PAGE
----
Vertical jigging, slip-bobbers, live bait rigging are all effective presentations for catching up a limit of walleyes under the right circumstances. Another and equally effective way to catch walleyes, whether spring, summer, or fall is by trolling. Trolling can work in shallow or deep water, on structure, or in open water. If you are new to walleye fishing, getting equipped for trolling can be a daunting task as well as an expensive investment. The question is what is needed for a beginner to go out and start trolling for walleyes? I’m not going to be talking tactics here. There are many great articles and videos out there on various websites like www.thenextbite.tv that do a very nice job explaining various trolling presentations and techniques. I remember when I initially got into trolling. I had lots of questions. What type of rod? Reels? Line? Planer Boards? Bottom Bouncers, snap weights or in-line weights? My goal here will be to answer these questions and provide a guide on the minimum tackle requirements needed for a beginner to go out on the water and be successful at trolling for walleye.
The first thing every walleye angler should have in their tackle box is what anglers on the walleye circuit call “The Troller’s Bible”. The actual name of this book is Precision Trolling by Mark Romanack. This book contains the dive charts for hundreds of the most popular crankbaits in the walleye world. The book is simple to use. First if you do not know the crankbait you are using, there is a life size picture at the top of every page, so can just match your bait to the picture. To use the chart just find the depth you want to run your lure on the left side of the graph and follow it over to where it falls on the dive curve and then follow that point down to the bottom of the graph and that will give you how much line you should let out to get that lure to run at that depth. This book takes the guessing out of the game and you know where your baits are running at all times. And this book isn’t just for running crankbaits. It has the dive curve for the Bass Pro Shops XPS Fish Weights and also the formula for running snap weights in front of both spinners and crankbaits and even information on using leadcore. Whether you are a weekend fisherman or a Pro angler on the walleye circuit, you must have this book in your tackle box.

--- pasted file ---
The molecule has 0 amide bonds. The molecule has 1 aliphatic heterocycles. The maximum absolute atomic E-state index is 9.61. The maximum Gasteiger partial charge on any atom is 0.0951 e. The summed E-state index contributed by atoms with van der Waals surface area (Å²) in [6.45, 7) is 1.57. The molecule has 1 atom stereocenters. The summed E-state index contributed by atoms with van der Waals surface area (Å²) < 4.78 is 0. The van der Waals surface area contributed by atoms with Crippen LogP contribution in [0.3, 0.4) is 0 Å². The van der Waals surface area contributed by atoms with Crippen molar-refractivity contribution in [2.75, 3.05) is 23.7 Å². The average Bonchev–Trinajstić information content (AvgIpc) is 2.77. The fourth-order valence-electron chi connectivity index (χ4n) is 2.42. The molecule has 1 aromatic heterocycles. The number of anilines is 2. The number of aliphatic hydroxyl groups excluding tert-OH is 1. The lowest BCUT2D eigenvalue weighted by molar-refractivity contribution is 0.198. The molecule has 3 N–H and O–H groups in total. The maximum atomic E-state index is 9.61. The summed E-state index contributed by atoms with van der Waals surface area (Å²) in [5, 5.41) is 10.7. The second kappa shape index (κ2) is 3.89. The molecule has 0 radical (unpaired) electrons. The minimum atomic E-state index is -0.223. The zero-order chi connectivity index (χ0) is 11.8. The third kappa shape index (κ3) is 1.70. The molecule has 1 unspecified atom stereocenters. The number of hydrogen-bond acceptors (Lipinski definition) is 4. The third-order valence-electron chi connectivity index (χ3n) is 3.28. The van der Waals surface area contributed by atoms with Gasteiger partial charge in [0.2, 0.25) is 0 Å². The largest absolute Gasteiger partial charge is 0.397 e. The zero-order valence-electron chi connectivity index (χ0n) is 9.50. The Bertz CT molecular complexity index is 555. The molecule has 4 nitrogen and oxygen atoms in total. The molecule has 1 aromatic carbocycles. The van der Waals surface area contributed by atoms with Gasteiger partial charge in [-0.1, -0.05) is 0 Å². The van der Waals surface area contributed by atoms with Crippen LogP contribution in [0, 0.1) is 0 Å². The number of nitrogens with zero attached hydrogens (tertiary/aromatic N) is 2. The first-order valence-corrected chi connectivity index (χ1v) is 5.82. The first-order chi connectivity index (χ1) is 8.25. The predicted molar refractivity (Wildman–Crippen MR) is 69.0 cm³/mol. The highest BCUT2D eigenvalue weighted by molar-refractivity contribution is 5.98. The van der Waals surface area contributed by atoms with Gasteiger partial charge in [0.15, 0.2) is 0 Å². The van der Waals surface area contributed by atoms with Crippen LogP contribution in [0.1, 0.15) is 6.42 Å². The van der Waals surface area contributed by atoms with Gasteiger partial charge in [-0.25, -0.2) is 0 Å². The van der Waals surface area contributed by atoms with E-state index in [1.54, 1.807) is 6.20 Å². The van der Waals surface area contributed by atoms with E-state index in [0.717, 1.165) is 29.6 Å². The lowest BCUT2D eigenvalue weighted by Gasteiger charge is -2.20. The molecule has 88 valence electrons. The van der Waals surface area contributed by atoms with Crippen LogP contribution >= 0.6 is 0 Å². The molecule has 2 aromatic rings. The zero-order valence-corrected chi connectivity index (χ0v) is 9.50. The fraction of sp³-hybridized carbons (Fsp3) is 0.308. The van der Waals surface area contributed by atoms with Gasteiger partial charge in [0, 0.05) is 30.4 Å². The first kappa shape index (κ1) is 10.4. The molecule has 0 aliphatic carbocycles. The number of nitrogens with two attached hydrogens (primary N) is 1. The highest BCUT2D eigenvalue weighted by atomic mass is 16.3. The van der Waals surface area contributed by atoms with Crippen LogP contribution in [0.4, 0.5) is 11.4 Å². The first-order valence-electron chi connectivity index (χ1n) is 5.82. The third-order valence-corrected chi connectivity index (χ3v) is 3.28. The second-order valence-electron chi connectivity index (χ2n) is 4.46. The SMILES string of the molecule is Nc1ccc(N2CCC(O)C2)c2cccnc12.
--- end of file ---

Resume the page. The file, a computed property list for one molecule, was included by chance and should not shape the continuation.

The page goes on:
A walleye fisherman can break the bank buying rods and reels, but there’s really no need to. If you know what to look for in a trolling rod, you can get a good stick for about $100 and it will last you for many seasons. The trolling rod can come in many lengths and actions. A good size to begin with is an 8’6” rod with medium action and a fast tip. This action rod will give you the back bone to deal with the weight of the planer boards and the weight of the fish. The fast tip will give the “shock absorber” needed to deal with the strike of the fish as you are trolling along at 0.8-2.5 mph. A couple good quality rods to consider